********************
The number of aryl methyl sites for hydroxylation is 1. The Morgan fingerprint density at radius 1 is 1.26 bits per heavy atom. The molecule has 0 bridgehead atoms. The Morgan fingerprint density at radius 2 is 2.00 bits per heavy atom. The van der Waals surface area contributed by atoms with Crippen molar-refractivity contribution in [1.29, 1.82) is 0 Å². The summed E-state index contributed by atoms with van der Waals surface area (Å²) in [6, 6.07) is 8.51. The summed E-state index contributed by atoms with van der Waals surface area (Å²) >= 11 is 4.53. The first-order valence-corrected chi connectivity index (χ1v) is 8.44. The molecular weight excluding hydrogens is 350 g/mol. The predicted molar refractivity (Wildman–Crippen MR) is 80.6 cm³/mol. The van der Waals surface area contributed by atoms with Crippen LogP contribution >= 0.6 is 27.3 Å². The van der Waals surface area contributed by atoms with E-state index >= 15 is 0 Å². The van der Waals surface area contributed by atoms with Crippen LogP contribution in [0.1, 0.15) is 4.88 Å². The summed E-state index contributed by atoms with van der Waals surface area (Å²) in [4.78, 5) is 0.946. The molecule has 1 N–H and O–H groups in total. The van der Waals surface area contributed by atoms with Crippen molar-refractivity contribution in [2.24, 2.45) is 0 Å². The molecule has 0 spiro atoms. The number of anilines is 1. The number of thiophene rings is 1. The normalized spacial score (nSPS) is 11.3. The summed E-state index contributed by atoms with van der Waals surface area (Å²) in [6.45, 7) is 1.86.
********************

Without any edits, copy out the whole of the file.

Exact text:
The number of aryl methyl sites for hydroxylation is 1. The Morgan fingerprint density at radius 1 is 1.26 bits per heavy atom. The molecule has 0 bridgehead atoms. The Morgan fingerprint density at radius 2 is 2.00 bits per heavy atom. The van der Waals surface area contributed by atoms with Crippen molar-refractivity contribution in [1.29, 1.82) is 0 Å². The summed E-state index contributed by atoms with van der Waals surface area (Å²) in [6, 6.07) is 8.51. The summed E-state index contributed by atoms with van der Waals surface area (Å²) >= 11 is 4.53. The first-order valence-corrected chi connectivity index (χ1v) is 8.44. The molecular weight excluding hydrogens is 350 g/mol. The predicted molar refractivity (Wildman–Crippen MR) is 80.6 cm³/mol. The van der Waals surface area contributed by atoms with Crippen LogP contribution >= 0.6 is 27.3 Å². The van der Waals surface area contributed by atoms with E-state index >= 15 is 0 Å². The van der Waals surface area contributed by atoms with Crippen LogP contribution in [0.1, 0.15) is 4.88 Å². The summed E-state index contributed by atoms with van der Waals surface area (Å²) in [4.78, 5) is 0.946. The molecule has 1 N–H and O–H groups in total. The van der Waals surface area contributed by atoms with Crippen molar-refractivity contribution in [2.24, 2.45) is 0 Å². The molecule has 0 spiro atoms. The number of anilines is 1. The number of thiophene rings is 1. The normalized spacial score (nSPS) is 11.3. The summed E-state index contributed by atoms with van der Waals surface area (Å²) in [6.45, 7) is 1.86.